The Height Of The World: ‘Lion’ + ‘Rogue One’ Cinematographer Greig Fraser



Filming a movie involves months of prep on top of months of physical shooting, and still more months of editing. Sometimes it just so happens that the two films a cinematographer has shot open within a month of each other. Greig Fraser was the cinematographer for Lion, which opened over Thanksgiving weekend, and Rogue One: A Star Wars Story which opened this month.

Lion is based on the true story of Saroo Brierley, an Indian boy who got lost at a train station as a child (Sunny Pawar) and adopted by an Australian family. As an adult (Dev Patel), he searches for his village using new technology. Rogue One tells the story of the rebels who found the plans that Luke Skywalker used in the original Star Wars: Episode IV – A New Hope. We spoke with Fraser about his work on both films.

Sunny Pawar plays a young Saroo, later played by Dev Patel, in LION / Cinematographer: Greig Fraser

CINEMA THREAD: Was the first half of Lion filmed specifically from a child’s point of view?

GREIG FRASER: It was. We specifically said, “We want Saroo not to feel like a little boy because we wanted times to remind the audience that he is that little boy.” We don’t want the first half of the movie to feel like this boy’s a victim. It’s really important to make him feel like the plucky little guy that he is because he is. He’s a fantastically energetic little character. So we wanted to make sure that the world didn’t necessarily see him the way the world actually does see him. I don’t know if you recall being a kid but I don’t really ever recall being short as a kid. I remember there being lots of people around me that were bigger, but I don’t remember being short. The world was kind of at my height when I was that age. So I think like now, I don’t think that I’m tall or short. I just feel like I am. The camera needed to reflect that and that was a really big part of our decision-making process whenever we wanted to move the camera or not move the camera or change the lens or not change the lens, it was like how does this relate to the emotion of this scene and this character?


CT: Was it as simple as keeping the camera low?

GF: At its core, it was that simple. What was harder though is to move the camera at that height. Steadicams are set up to be higher than his eye height. The difference in inches is massive. If you’re slightly below his eyeline it can mean so much difference to if you’re slightly above his eyeline. It’s subtle, as you know, but it’s subconscious. The audience will be like, “Above his eyeline or below his eyeline?” You don’t quite understand what the filmmakers are trying to say. As a filmmaker you need to be clear with what you’re trying to say so that when you then cut out wider, when you then show him in perspective to the area that he’s in, it then hits home about how small he is. When he’s on the train for that period of time, with not much interaction with anybody else, it was important that we didn’t tell the story that he was a little child. You know he’s a little child. The audience is not crazy or dumb. You know he’s a small child but you kind of forget how small and vulnerable he actually is until he then gets out on the platform in Calcutta as this heaving mess. He doesn’t cast above anyone’s belly button. He’s that small. Then he has to climb above the melee to be seen or to see anything. It was very important to make sure that we picked our angles very carefully and chose exactly when to come out high or low.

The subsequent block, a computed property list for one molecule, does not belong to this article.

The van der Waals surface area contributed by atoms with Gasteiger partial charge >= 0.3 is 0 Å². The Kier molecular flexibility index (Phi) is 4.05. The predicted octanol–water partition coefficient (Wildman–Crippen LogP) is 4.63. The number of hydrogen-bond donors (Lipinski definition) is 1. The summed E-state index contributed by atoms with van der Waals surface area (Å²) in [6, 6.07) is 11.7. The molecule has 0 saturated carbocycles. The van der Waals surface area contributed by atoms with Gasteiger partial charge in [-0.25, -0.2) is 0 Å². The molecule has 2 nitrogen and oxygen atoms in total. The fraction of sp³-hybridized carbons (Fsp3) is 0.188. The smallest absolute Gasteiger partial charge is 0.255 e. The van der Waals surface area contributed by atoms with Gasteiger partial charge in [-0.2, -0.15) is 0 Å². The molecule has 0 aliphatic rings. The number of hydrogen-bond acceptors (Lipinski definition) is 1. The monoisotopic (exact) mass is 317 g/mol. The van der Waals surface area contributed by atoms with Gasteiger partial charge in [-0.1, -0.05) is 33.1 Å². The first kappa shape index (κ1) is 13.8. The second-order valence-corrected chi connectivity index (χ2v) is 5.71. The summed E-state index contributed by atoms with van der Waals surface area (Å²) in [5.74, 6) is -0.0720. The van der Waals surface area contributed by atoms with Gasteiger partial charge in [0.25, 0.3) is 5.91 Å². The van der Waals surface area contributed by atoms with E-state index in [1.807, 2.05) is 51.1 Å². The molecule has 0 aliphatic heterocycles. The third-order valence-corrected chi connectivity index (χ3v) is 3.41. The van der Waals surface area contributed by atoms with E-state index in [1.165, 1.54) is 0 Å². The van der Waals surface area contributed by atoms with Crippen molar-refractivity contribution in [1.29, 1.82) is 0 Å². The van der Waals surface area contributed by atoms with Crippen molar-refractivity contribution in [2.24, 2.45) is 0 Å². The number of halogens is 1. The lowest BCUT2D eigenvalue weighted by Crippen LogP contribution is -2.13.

CT: Working with a child, was he adept at hitting the marks?

GF: We approached it slightly differently. We didn’t give marks. We gave suggested areas for him, then marked what worked for us, but we didn’t give him marks. I think he would’ve been. I think if we had given him that challenge, I think he’d have done it well. The main thing with child actors, from my experience, is you need to give them the least amount of distraction possible, I think. I’ve done some interviews on camera and whenever there’s any movement behind the camera, if the cameraman is checking something, I find it really distracting and I’m a relatively well together 41-year-old. Imagine a five-year-old whose eyes pop out of his head any time something goes on. We had to just make sure the camera was allowed and able to follow him and to go wherever he went. That meant us being flexible and lighting in such a way, or choosing locations that had that lighting that worked for us.

Dev Patel in LION / Cinematographer: Greig Fraser
Dev Patel in LION / Cinematographer: Greig Fraser

CT: Did filming in India require unique lighting or lenses?